June 15, 2012 9:52 am
When Matt Cain threw a Perfect Game for the San Francisco Giants on Thursday, he became the fifth pitcher in the last four years to do so (no, Galarraga’s game doesn’t count). Perfect Games are also No-Hitters, and there have been a startling 22 no-hitters in the past six seasons (here I am including Halladay’s post-season no-hitter two years ago).
Since the end of the Steroid Era in baseball, pitching has been under a resurgence. Last year was called The Year Of The Strikeout by some, and this year is, so far, exceeding last year’s number. In addition, runs per game and hits per inning have been in decline for the past decade, too. But this isn’t just because batters aren’t hitting as hard or fielding has improved. Walks per inning, too, are at their lowest point in 20 years.
Improved pitching means a better chance of No-Hitters and Perfect Games. Does that explain it completely? Is the recent surge in pitching gems a coincidence — in which case we can expect the frequency to revert to the mean — or a result of improving pitching? I started collecting data to answer this question myself (which you can see after the break), but during the course of my research I found an article by Rebecca Sichel, Uri Carl and Bruce Bukiet titled Modeling Perfect Games and No-Hitters in Baseball.
September 21, 2011 12:42 pm
The following records have been set in the first two weeks of the 2011 NFL season:
- Most total yards passing in a game by both teams – Brady and Henne, week 1 (906)
- Most yards passing by a rookie – Newton tied it week 1 (422) and then broke it week 2 (432)
- Most yards passing in the first two weeks of a season – Newton (854), and then a couple hours later Brady broke it (940)
- Most total touchdowns by all teams in the first two weeks of a season (172)
- Most total passing yards by all teams in the first two weeks of a season (15,771)
- Most consecutive 400+ yard passing games – Newton and Brady tied it at 2
- Most QBs with 300+ yard passing games in one weekend – week 1 (14)
- Longest field goal – tied by Janikowski (63 yards) week 1
- Most penalties by both teams in a single game – Raiders vs Broncos (25)
There’s more if you count near-records. Brady’s week 1 performance of 516 passing yards was a team record and a Monday Night record, but only the fifth-best ever. And his 940 passing yards over two games was the most in the first two weeks of a season, but was five yards short of the record for any two consecutive games.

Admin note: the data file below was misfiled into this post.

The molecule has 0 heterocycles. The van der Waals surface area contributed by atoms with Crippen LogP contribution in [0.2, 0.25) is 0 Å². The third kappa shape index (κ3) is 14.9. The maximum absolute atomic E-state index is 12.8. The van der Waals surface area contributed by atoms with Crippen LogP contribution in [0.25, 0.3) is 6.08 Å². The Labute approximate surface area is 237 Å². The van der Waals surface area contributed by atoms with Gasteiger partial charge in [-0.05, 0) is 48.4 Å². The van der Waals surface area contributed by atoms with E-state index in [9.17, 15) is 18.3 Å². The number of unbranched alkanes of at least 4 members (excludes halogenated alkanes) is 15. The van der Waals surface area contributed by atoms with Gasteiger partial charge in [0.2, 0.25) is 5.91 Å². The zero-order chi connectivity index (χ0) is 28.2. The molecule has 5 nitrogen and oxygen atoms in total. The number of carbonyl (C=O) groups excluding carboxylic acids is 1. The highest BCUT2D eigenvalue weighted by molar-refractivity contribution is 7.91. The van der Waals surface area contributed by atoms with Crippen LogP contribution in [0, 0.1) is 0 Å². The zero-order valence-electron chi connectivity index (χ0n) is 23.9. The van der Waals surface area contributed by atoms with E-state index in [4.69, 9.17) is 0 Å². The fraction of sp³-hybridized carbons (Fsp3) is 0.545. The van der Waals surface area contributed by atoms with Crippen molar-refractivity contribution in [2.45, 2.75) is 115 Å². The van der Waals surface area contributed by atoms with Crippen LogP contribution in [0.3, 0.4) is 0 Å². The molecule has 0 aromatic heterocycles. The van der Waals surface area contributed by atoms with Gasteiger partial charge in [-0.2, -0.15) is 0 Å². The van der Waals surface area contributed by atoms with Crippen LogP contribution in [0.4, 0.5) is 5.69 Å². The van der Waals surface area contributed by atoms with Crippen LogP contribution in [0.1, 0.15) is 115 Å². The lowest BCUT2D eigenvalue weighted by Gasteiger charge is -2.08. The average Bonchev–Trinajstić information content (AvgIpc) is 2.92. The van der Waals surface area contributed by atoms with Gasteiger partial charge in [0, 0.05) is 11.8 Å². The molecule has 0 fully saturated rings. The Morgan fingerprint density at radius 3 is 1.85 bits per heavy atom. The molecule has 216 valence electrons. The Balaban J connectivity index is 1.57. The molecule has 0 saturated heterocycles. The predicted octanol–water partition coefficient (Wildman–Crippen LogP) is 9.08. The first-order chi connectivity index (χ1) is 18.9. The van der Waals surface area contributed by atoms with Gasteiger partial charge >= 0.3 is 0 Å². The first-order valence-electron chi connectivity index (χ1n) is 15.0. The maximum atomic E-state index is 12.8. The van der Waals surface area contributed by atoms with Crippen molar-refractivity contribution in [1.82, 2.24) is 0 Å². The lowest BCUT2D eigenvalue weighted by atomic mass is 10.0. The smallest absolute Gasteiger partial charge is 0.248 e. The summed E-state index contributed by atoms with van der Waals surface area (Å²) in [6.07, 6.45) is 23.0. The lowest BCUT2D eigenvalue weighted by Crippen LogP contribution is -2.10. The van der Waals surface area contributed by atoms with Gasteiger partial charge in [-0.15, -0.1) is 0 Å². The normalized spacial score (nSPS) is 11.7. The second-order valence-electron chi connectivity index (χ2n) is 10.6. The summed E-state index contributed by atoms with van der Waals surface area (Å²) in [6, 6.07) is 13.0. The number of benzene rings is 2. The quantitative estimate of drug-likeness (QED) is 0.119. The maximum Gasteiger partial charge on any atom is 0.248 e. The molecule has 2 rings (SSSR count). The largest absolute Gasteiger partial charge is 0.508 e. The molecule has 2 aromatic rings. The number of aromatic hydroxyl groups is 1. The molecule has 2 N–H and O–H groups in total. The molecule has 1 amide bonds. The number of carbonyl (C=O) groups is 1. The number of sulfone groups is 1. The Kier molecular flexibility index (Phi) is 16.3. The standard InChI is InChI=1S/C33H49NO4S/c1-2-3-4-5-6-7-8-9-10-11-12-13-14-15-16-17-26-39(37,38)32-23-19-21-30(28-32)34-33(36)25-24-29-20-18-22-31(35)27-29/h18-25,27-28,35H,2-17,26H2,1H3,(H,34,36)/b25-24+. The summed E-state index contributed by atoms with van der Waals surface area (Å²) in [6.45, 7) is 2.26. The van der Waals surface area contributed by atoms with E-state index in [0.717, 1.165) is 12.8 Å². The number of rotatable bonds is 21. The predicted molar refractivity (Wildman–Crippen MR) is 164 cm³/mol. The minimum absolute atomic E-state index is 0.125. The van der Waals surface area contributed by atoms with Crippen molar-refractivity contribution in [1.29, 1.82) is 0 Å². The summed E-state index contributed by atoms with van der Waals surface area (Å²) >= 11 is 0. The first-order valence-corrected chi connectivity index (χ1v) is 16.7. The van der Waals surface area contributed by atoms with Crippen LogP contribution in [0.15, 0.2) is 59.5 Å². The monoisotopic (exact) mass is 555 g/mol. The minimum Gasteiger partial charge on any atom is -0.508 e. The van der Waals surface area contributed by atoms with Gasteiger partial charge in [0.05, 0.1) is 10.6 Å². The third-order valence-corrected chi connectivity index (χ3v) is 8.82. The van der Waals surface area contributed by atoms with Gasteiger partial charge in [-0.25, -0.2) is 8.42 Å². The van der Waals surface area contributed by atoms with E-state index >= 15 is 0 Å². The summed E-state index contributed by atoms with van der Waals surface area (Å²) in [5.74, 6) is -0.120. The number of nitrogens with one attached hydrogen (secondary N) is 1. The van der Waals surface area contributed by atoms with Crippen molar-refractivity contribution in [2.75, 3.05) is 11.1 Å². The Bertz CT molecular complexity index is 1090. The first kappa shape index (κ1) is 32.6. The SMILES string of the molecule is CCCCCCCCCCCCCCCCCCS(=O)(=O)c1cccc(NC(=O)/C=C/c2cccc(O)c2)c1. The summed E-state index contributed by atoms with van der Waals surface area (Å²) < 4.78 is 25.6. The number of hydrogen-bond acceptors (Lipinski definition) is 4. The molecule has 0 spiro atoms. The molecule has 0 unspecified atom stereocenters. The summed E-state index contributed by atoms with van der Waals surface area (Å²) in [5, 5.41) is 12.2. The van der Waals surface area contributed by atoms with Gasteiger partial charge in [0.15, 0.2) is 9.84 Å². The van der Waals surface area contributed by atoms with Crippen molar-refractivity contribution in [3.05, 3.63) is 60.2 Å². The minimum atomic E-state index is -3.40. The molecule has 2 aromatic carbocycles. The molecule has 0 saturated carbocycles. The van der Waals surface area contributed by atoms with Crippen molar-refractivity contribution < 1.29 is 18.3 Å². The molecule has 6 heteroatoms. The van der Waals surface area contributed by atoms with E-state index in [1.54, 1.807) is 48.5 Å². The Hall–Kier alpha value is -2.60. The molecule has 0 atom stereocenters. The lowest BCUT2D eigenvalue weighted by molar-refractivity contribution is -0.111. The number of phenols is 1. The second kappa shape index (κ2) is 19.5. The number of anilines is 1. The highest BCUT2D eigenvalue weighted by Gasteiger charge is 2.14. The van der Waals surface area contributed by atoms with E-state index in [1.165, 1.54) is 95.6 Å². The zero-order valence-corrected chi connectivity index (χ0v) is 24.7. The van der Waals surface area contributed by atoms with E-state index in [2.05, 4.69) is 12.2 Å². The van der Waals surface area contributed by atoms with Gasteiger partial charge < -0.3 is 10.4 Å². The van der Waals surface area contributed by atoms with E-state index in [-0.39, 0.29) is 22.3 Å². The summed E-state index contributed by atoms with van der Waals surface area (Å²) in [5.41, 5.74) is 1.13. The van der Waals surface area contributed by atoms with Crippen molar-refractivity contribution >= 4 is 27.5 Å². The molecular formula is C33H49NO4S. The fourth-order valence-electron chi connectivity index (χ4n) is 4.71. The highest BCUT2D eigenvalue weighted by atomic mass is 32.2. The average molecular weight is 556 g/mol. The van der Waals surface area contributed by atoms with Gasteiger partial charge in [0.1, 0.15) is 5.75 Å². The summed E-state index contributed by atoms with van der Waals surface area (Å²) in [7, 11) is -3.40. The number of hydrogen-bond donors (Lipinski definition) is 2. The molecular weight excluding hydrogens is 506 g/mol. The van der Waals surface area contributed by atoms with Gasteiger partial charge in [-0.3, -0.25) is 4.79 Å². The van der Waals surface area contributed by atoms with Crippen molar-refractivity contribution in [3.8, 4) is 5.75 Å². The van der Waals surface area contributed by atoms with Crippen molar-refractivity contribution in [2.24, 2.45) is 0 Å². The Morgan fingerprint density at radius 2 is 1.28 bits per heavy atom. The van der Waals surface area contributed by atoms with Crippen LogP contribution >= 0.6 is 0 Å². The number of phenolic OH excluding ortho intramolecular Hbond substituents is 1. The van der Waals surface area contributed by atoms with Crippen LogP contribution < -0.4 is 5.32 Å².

So far, a weird high-scoring season. It’ll be left to be seen if this is just a result of the shortened offseason (thanks to the lockout), or bigger strategic changes across the league.
September 13, 2011 1:03 pm
Imagine two hypothetical pitchers. Their ERAs are very close together and both pretty average: 3.40 and 3.41. They’ve both pitched just over 200 innings in 30 starts with just a couple weeks of the season remaining. But one pitcher has had some pretty advantageous matchups: he’s played the Padres four times, the Reds and Rockies twice each, the Pirates, the Mets, the Royals — all teams with records under .500. The other pitcher, on the other hand, has had a harder schedule: four games each against the Yankees and the Red Sox, two against the Rangers, and one in Detroit. Are these equivalent pitchers?
I set out to determine if pitchers we accept as “elite” are truly that great, or if some might have an unfair advantage due to schedules. I downloaded all of MLB’s gamelogs for the 2011 regular season up through yesterday, and then I parsed them, tracking a few key pieces of information. First, the number of innings each pitcher pitched against each team. Second, the average number of earned runs each team scores per inning. Then, for each pitcher, I calculated what their ERA would be if they allowed exactly their opponent’s average for each appearance. Here are the results (for pitchers who have enough innings pitched to qualify for the ERA title):
Expected ERA – after 2011-09-12
One interesting takeaway is that there aren’t any huge surprises. Of the pitchers with the ten best actual ERAs, only one of them (Cole Hamels) isn’t in the top ten for the best differential. Another interesting fact is how much a pitcher’s expected ERA is affected by simple rotation timing, and not just the team’s schedule. The Phillies have played against a lot of sub-.500 teams this year, and Cole Hamels has one of the lowest expected ERAs. But his teammate Cliff Lee hasn’t been so lucky — his expected ERA is higher than most.
But there are some people who get a nudge from good to great with this analysis. Oh, and those two hypothetical pitchers I mentioned? They aren’t hypothetical. They’re Daniel Hudson of the Diamondbacks and David Price of the Rays, respectively. This puts a little context on the fact that Price’s record is 12-12 and Hudson’s is 16-9.
May 2, 2011 12:53 pm
While looking for a little preview on tonight’s Red Sox – Angels game (which I’ll be heading to), I happened upon these blog posts about Why We Watch baseball and a neat statistic to help find the great matchups. I read them in reverse, but here they are in chronological order:
Tonight’s pitchers are Clay Buchholz (with bad year so far and a NERD of 0) and Jared Weaver (7), both of whom were scheduled to start Sunday but were pushed back a day for (unrelated?) illnesses. Both teams have a NERD of 4, which gives the game a NERD of 4. I’m hoping that Clay pitches like he did last year, and it could turn out to be more exciting game than the stat predicts.
March 22, 2011 6:33 pm
I just finished my Fantasy Baseball league draft. Every time it was my turn to pick, I picked the highest remaining guy from my scientific list. (Except I didn’t pick anyone for my bench until I had a full roster.) Here’s my resulting team:
My co-workers think I’ll be crawling to them for offense in a few weeks, but I think they’ll be crawling to me for pitching.